Once in Totnes, we make a beeline for The Curator café to quell the river’s chilly breeze with hot chocolates and brownies. Gobbled at record speed, the fuel feels well deserved. We may not have hiked or kayaked, but our slow travel hat-trick has offered enough excitement and variety to leave our minds and bodies in a happy state of exhaustion.
Totnes, sitting at the point where the River Dart becomes the Dart Estuary, was one of the UK’s first ‘transition towns’ (a grassroots community project that aims to increase self-sufficiency). Residents lead fierce rebellions against any inkling of a chain; Starbucks was scared off a few years ago. While there’s a healthy dose of the hippy (Friday markets are a good place to bask in the Fairtrade vibes), the High Street is also a treasure trove for interiors, quirky clothes brands and second- hand goods. The classic motte-and-bailey Totnes Castle, in the middle of town, offers the finest viewpoint, while a mile-long footpath along the river from Steamer Quay to Longmarsh is ideal for kids that want to let off steam.
Water activities are plentiful, although most start further downstream. Red Equipment suggests a Totnes to Dartmouth itinerary that’s good if you have your own SUPs. Otherwise, group tours and kayak, canoe and SUP rental are offered by Totnes Kayaks, based in the pretty village of Stoke Gabriel about five miles downriver from town.
On the other side of the estuary from Stoke Gabriel, in the tiny hamlet of Tuckenhay, Canoe Adventures organises ‘By the Seat’ group canoe trips from the Maltsters Arms pub on Bow Creek. A day trip involves team-building, chanting, canoeing, and building a fire for tea and biscuits. Canoeing and bushcraft trips with Winding River Canoe, in a variety of locations along the river, are a little pricier and focus more on foraging and wildlife.
The South West Coast Path: from Beesands to Mattiscombe
The South West Coast Path is the UK’s longest National Trail, stretching 630 miles from Minehead to Poole. A great chunk in these parts starts in the coastal village of Beesands and heads southwest beyond Start Point – a lighthouse and the most southerly tip of Devon – to the tucked-away beach of Mattiscombe, from where it’s possible to cut cross-country and be back in Beesands in time for lunch or dinner. It’s a total walk of about eight miles. In Beesands, the much-loved Britannia at the Beach serves simple, local seafood, while the Cricket Inn has a more comprehensive menu (and indoor seating for when the weather doesn’t play ball).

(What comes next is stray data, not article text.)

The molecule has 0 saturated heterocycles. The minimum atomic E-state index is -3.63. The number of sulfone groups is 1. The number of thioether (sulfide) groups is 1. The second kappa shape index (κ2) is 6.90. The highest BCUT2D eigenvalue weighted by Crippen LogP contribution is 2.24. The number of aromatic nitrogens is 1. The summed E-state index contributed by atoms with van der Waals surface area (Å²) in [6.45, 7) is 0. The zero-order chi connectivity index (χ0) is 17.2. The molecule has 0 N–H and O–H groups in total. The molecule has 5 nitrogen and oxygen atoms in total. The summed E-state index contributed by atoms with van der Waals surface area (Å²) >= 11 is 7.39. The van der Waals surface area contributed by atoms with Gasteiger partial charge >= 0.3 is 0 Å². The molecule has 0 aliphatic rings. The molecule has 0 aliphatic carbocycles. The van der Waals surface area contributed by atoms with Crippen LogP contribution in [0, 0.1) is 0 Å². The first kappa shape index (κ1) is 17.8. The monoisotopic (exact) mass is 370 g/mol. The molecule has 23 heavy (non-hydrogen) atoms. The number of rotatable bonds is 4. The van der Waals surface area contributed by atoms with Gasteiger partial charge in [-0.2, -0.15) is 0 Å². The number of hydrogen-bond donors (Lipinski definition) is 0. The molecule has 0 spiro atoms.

Highlights along the way include the gentle cove and deserted village of Hallsands, half of which fell into the sea in 2012. The Start Point Lighthouse visitor centre runs 45-minute tours of the lighthouse, although simply standing on one of the most exposed peninsulas on the English coast, jutting almost a mile out to sea, is enough of a thrill. Look out for seals that often swim in the pools just beyond Start Point, and pack your swimmers so you can make the most of Mattiscombe’s white-sand beach.
If you’re looking for more organised fun, check out the activity days run by Forest and Beach, which operates from a field just above Beesands. Full- or half-day camps for kids include marine and coastal flora and fauna identification, shelter-building and learning about tides.
Family-friendly stays in the South Hams
At the Beach – Occupying the former Torcross Hotel, this collection of 13 modern apartments (sleeping up to six), lies a 15-minute drive from Dartmouth between Slapton Ley’s wetlands and the sea. There’s a café, fish-and-chip restaurant and a pub within moments from the front door, along with the most sheltered section of Torcross Beach. Kids will love clambering over the rocks and there are coastal walks towards Dartmouth and Start Point.
Fingals – Children love the freedom at this rambling collection of six self-catering properties sleeping between two and six with ample gardens on a pretty lane near Dittisham. There’s a tennis court and indoor pool, but best of all is the homely feel – the apartments and rooms are decorated with antiques collected over the years. There’s an honesty bar in the communal lounge.
Where to eat in the South Hams
River Shack – This Stoke Gabriel place is so bedded into the fabric of its pretty, laid-back millpond and riverside setting that it’s hard to believe it is relatively new. Serving brunch, coffee, cream teas, ice cream, local beers and ciders, seafood like Brixham crab, and wood-fired pizza (check timings beforehand), this is the perfect place to sit back and relax while the kids go crabbing or mess about on the river.
Rockfish – With restaurants in nine locations across Devon, including Plymouth, Salcombe and Dartmouth, Rockfish might be dismissed on first sight as a conventional chain. In fact, this locally run fish-and-chip restaurant and take-away business is responsible to the core. Fish is locally and sustainably sourced, kids get welcome packs about native fish species, and the group participates in plastic clean-ups and local charitable work.
For more information, see our guide to Slow Travel Family Breaks: